More than three decades after a woman was slain in her Baltimore area home, new evidence—including the re-examination of crime scene photos—has led to murder charges against her husband, Maryland police say.
Karen Ann Norton, 23, was stabbed after returning home in Catonsville from work on Dec. 17, 1985, with evidence first indicating a burglary, police say.
The case went cold quickly. Investigators initially said she was killed by an unknown suspect during a burglary. But police thought the break-in seemed staged and, over the years, began to narrow in on her husband, John Joseph Norton, as a prime suspect.
“There were five additional suspects in this case that were all eliminated, but investigators were unable to eliminate the husband over the years,” Baltimore County Police spokeswoman Jennifer Peach tells CNN.
“Police have long suspected her husband in this case but couldn’t prove it. Just the fact that she was murdered in their house made him a suspect,” says Peach.
New Evidence Leads to the Husband Being Charged
Recently discovered evidence supports the theory of the husband as the main suspect, police say. Prosecutors brought the case to a grand jury on May 1.
The panel indicted Norton, and he was arrested and taken to Baltimore County Detention Center that evening. He is charged with murder in the first degree and stabbing with maim, according to the online court filing with Circuit Court of Maryland.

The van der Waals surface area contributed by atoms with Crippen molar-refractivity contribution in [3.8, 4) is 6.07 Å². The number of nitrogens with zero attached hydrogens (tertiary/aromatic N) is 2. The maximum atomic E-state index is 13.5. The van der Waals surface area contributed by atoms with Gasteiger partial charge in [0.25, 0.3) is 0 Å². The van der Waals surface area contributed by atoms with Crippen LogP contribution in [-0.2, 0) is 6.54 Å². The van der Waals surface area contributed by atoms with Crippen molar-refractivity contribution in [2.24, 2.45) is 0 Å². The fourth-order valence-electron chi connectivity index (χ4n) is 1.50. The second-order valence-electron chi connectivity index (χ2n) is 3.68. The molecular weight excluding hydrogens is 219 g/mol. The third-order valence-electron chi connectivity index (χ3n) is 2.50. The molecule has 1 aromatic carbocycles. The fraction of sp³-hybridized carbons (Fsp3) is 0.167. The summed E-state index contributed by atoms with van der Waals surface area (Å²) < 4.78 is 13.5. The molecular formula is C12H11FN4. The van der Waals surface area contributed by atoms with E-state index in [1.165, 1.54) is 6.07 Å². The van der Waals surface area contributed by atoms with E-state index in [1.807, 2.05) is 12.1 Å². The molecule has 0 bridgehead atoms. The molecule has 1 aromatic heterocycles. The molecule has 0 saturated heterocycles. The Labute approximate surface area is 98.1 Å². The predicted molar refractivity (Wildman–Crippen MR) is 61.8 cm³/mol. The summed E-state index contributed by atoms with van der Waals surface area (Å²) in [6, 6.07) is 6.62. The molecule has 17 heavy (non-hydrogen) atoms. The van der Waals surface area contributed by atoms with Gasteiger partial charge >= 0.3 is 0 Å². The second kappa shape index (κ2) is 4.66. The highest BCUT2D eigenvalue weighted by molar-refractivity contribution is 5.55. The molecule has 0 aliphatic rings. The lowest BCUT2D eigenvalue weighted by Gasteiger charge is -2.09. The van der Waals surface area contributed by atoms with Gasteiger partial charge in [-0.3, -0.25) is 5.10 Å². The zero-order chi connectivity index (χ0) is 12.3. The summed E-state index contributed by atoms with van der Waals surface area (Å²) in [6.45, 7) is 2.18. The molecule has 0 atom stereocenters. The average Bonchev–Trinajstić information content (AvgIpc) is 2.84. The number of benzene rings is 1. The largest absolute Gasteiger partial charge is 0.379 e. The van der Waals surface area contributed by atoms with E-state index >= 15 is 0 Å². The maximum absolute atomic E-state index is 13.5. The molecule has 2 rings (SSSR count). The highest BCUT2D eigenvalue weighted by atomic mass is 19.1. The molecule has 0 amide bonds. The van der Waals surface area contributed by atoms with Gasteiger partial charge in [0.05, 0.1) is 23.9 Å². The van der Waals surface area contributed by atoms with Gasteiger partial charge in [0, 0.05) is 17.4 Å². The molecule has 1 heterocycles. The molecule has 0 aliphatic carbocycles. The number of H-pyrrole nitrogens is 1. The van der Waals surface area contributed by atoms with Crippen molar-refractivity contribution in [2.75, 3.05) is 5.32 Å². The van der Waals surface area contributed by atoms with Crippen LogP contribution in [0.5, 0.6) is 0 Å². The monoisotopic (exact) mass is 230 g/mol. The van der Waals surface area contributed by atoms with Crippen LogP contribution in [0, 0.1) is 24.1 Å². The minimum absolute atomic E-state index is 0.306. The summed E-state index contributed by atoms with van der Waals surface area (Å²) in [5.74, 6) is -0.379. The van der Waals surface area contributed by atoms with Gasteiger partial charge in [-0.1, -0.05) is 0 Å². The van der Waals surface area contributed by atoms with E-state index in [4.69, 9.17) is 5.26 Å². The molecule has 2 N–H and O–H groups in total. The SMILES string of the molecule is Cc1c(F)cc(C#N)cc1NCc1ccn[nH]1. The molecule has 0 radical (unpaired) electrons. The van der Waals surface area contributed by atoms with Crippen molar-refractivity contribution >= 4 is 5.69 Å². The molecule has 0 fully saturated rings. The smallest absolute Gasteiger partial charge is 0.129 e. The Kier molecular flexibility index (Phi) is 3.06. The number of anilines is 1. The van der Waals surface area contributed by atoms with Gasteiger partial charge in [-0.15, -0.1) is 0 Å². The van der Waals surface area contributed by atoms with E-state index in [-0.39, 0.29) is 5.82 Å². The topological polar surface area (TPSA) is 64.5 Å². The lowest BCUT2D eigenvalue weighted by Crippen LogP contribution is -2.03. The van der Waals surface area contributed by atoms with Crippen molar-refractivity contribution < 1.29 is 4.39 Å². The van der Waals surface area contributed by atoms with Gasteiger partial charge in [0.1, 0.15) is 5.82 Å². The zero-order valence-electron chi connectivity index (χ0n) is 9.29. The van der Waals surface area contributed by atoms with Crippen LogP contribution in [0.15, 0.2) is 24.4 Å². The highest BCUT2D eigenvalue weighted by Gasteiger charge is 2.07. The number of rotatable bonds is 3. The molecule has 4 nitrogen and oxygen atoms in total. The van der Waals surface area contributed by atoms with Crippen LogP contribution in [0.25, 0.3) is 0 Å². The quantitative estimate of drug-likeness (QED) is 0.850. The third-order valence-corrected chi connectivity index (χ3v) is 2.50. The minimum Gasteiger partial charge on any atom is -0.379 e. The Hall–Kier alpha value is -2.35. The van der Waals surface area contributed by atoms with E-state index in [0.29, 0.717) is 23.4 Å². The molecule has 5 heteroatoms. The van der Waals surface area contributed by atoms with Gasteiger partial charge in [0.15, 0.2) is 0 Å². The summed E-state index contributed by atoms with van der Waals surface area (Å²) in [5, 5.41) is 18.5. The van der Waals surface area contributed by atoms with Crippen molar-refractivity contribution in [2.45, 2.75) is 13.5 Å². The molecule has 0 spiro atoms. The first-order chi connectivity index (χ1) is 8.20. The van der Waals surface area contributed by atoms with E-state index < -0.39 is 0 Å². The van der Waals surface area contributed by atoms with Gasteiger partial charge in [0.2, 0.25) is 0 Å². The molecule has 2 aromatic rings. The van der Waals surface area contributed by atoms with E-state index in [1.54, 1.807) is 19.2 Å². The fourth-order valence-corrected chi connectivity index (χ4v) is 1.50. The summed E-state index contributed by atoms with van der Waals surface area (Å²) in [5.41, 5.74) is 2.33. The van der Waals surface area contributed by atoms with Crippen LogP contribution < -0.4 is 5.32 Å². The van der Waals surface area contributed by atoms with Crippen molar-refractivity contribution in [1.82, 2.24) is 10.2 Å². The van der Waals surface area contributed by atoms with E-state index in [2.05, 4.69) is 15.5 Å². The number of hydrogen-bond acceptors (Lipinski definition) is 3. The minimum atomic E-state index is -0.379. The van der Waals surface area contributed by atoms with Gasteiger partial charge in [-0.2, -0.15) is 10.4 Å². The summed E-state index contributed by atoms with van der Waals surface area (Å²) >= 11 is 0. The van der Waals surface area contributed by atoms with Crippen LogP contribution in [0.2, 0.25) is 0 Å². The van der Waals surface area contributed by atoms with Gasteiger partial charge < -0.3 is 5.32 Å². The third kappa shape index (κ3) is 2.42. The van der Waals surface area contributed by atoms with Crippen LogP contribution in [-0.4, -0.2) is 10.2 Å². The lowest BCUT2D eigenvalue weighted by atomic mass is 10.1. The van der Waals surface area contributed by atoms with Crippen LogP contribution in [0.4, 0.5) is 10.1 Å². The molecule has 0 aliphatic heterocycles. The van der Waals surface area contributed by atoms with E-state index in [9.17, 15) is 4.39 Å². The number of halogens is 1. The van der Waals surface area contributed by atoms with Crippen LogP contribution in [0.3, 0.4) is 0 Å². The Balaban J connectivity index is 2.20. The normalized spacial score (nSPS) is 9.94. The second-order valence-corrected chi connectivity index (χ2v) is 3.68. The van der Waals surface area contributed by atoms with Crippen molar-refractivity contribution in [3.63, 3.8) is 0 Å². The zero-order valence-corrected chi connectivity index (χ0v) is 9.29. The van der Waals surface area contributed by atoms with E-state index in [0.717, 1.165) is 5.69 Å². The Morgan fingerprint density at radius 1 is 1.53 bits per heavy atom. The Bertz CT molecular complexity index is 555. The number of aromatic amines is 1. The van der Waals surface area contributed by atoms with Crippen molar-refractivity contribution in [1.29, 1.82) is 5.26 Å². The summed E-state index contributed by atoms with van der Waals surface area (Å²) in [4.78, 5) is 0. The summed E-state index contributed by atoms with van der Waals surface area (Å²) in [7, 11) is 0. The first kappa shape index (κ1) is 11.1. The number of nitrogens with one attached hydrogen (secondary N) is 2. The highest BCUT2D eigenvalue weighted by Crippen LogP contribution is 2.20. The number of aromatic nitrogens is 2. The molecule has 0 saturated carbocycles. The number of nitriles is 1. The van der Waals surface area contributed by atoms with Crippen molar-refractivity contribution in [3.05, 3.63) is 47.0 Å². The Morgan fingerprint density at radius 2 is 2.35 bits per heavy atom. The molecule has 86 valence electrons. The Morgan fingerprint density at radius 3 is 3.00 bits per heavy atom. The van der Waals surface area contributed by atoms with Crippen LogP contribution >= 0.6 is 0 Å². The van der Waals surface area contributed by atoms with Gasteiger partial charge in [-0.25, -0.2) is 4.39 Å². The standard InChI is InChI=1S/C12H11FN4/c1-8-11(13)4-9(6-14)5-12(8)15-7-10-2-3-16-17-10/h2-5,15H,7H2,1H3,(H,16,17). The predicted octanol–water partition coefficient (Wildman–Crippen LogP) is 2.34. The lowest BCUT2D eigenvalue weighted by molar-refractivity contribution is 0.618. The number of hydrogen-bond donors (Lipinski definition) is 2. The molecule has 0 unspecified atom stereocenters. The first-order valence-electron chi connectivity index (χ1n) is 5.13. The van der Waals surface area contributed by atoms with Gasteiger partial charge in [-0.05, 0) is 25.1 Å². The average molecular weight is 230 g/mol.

CNN has attempted to reach an attorney for Norton, but he does not have one yet.
Crime scene photos were re-examined to show the district attorney that the crime scene was staged. These photos had been reviewed many times over the years, but this time the investigator discovered fresh details, Peach says.
Also, witnesses who had been interviewed repeatedly now offered more information.
“They didn’t think certain details were significant and had never disclosed them before, but it became significant to the case,” says Peach.
“The most recent evidence is the most crucial in the case, and it is what allowed us to change the prosecutor’s mind so it could move forward,” Peach says, declining to elaborate about the new evidence. “After all these years, the district attorney finally agreed there was enough evidence. You only have one shot at this and you want to make sure a conviction is possible.
“A new person came into the unit and started to work this case three years ago. And he started to push further some of the investigative measures taken by other investigators who also thought the husband did it,” says Peach.
Norton remains held without bail pending trial.
By Tony Marco